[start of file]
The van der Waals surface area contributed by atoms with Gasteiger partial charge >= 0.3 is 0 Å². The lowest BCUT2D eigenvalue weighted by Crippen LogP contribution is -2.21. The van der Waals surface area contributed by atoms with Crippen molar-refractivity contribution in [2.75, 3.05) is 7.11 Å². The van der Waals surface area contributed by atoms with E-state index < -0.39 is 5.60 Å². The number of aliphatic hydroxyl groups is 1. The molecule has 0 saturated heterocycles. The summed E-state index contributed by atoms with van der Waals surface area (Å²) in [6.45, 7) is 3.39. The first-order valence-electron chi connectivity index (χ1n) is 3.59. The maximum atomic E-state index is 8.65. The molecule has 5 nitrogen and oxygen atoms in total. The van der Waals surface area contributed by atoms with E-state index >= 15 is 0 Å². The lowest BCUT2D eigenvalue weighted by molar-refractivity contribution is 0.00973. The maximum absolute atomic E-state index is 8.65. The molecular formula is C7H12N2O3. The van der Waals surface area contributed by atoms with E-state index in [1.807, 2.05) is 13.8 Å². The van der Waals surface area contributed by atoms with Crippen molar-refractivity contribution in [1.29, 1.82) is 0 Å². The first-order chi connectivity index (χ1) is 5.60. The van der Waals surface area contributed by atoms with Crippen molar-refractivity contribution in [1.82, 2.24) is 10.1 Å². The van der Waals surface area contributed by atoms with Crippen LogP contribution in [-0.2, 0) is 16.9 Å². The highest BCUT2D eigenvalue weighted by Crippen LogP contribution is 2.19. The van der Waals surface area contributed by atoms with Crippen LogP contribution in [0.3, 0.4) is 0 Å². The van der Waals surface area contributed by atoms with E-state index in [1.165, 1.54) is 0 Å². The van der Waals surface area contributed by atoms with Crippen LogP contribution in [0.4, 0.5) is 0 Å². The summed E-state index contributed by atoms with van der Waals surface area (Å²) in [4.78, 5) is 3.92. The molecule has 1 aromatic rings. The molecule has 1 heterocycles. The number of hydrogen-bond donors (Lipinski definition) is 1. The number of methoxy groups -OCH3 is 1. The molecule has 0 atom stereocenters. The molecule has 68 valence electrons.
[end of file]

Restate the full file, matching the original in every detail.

The van der Waals surface area contributed by atoms with Gasteiger partial charge >= 0.3 is 0 Å². The lowest BCUT2D eigenvalue weighted by Crippen LogP contribution is -2.21. The van der Waals surface area contributed by atoms with Crippen molar-refractivity contribution in [2.75, 3.05) is 7.11 Å². The van der Waals surface area contributed by atoms with E-state index < -0.39 is 5.60 Å². The number of aliphatic hydroxyl groups is 1. The molecule has 0 saturated heterocycles. The summed E-state index contributed by atoms with van der Waals surface area (Å²) in [6.45, 7) is 3.39. The first-order valence-electron chi connectivity index (χ1n) is 3.59. The maximum atomic E-state index is 8.65. The molecule has 5 nitrogen and oxygen atoms in total. The van der Waals surface area contributed by atoms with E-state index >= 15 is 0 Å². The lowest BCUT2D eigenvalue weighted by molar-refractivity contribution is 0.00973. The maximum absolute atomic E-state index is 8.65. The molecular formula is C7H12N2O3. The van der Waals surface area contributed by atoms with E-state index in [1.807, 2.05) is 13.8 Å². The van der Waals surface area contributed by atoms with Crippen molar-refractivity contribution in [1.29, 1.82) is 0 Å². The first-order chi connectivity index (χ1) is 5.60. The van der Waals surface area contributed by atoms with Crippen molar-refractivity contribution in [1.82, 2.24) is 10.1 Å². The van der Waals surface area contributed by atoms with Crippen LogP contribution in [-0.2, 0) is 16.9 Å². The highest BCUT2D eigenvalue weighted by Crippen LogP contribution is 2.19. The van der Waals surface area contributed by atoms with Crippen LogP contribution in [0.3, 0.4) is 0 Å². The van der Waals surface area contributed by atoms with E-state index in [1.165, 1.54) is 0 Å². The van der Waals surface area contributed by atoms with Crippen LogP contribution in [0.4, 0.5) is 0 Å². The summed E-state index contributed by atoms with van der Waals surface area (Å²) in [4.78, 5) is 3.92. The molecule has 1 aromatic rings. The molecule has 1 heterocycles. The number of hydrogen-bond donors (Lipinski definition) is 1. The number of methoxy groups -OCH3 is 1. The molecule has 0 atom stereocenters. The molecule has 68 valence electrons.